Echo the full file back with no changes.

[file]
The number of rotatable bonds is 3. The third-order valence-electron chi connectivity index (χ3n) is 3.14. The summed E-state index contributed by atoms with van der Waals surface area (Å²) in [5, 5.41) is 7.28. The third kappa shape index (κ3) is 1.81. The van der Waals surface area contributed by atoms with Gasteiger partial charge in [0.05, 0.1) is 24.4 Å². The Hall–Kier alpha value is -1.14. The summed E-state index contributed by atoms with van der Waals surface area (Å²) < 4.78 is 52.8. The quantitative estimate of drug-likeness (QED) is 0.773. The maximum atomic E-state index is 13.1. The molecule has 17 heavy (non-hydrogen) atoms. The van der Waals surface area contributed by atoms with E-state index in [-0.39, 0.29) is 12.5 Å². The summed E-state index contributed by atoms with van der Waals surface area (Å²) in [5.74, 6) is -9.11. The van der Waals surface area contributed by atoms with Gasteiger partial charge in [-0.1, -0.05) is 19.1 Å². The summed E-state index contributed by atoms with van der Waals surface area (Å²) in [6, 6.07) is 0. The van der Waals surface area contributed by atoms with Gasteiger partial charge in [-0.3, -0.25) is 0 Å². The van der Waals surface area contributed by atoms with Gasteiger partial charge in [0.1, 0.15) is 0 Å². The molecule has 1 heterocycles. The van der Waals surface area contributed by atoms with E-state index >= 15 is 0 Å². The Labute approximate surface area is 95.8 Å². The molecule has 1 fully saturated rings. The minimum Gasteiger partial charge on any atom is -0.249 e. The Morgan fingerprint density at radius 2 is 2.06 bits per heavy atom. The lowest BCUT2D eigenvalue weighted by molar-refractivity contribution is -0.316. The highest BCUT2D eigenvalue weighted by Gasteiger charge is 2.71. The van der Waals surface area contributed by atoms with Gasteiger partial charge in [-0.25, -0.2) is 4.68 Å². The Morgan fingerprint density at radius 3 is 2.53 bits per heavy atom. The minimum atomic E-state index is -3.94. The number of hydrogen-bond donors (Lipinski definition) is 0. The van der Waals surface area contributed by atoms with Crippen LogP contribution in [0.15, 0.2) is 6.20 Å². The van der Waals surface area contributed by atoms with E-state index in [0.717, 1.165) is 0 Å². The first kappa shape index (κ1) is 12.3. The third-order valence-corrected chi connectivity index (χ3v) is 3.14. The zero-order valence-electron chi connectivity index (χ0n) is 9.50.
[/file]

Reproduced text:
The number of rotatable bonds is 3. The third-order valence-electron chi connectivity index (χ3n) is 3.14. The summed E-state index contributed by atoms with van der Waals surface area (Å²) in [5, 5.41) is 7.28. The third kappa shape index (κ3) is 1.81. The van der Waals surface area contributed by atoms with Gasteiger partial charge in [0.05, 0.1) is 24.4 Å². The Hall–Kier alpha value is -1.14. The summed E-state index contributed by atoms with van der Waals surface area (Å²) < 4.78 is 52.8. The quantitative estimate of drug-likeness (QED) is 0.773. The maximum atomic E-state index is 13.1. The molecule has 17 heavy (non-hydrogen) atoms. The van der Waals surface area contributed by atoms with E-state index in [-0.39, 0.29) is 12.5 Å². The summed E-state index contributed by atoms with van der Waals surface area (Å²) in [5.74, 6) is -9.11. The van der Waals surface area contributed by atoms with Gasteiger partial charge in [-0.1, -0.05) is 19.1 Å². The summed E-state index contributed by atoms with van der Waals surface area (Å²) in [6, 6.07) is 0. The van der Waals surface area contributed by atoms with Gasteiger partial charge in [-0.3, -0.25) is 0 Å². The van der Waals surface area contributed by atoms with Gasteiger partial charge in [0.1, 0.15) is 0 Å². The molecule has 1 heterocycles. The van der Waals surface area contributed by atoms with E-state index >= 15 is 0 Å². The Labute approximate surface area is 95.8 Å². The molecule has 1 fully saturated rings. The minimum Gasteiger partial charge on any atom is -0.249 e. The Morgan fingerprint density at radius 2 is 2.06 bits per heavy atom. The lowest BCUT2D eigenvalue weighted by molar-refractivity contribution is -0.316. The highest BCUT2D eigenvalue weighted by Gasteiger charge is 2.71. The van der Waals surface area contributed by atoms with Gasteiger partial charge in [-0.25, -0.2) is 4.68 Å². The Morgan fingerprint density at radius 3 is 2.53 bits per heavy atom. The minimum atomic E-state index is -3.94. The number of hydrogen-bond donors (Lipinski definition) is 0. The van der Waals surface area contributed by atoms with Crippen LogP contribution in [0.15, 0.2) is 6.20 Å². The van der Waals surface area contributed by atoms with E-state index in [0.717, 1.165) is 0 Å². The first kappa shape index (κ1) is 12.3. The third-order valence-corrected chi connectivity index (χ3v) is 3.14. The zero-order valence-electron chi connectivity index (χ0n) is 9.50.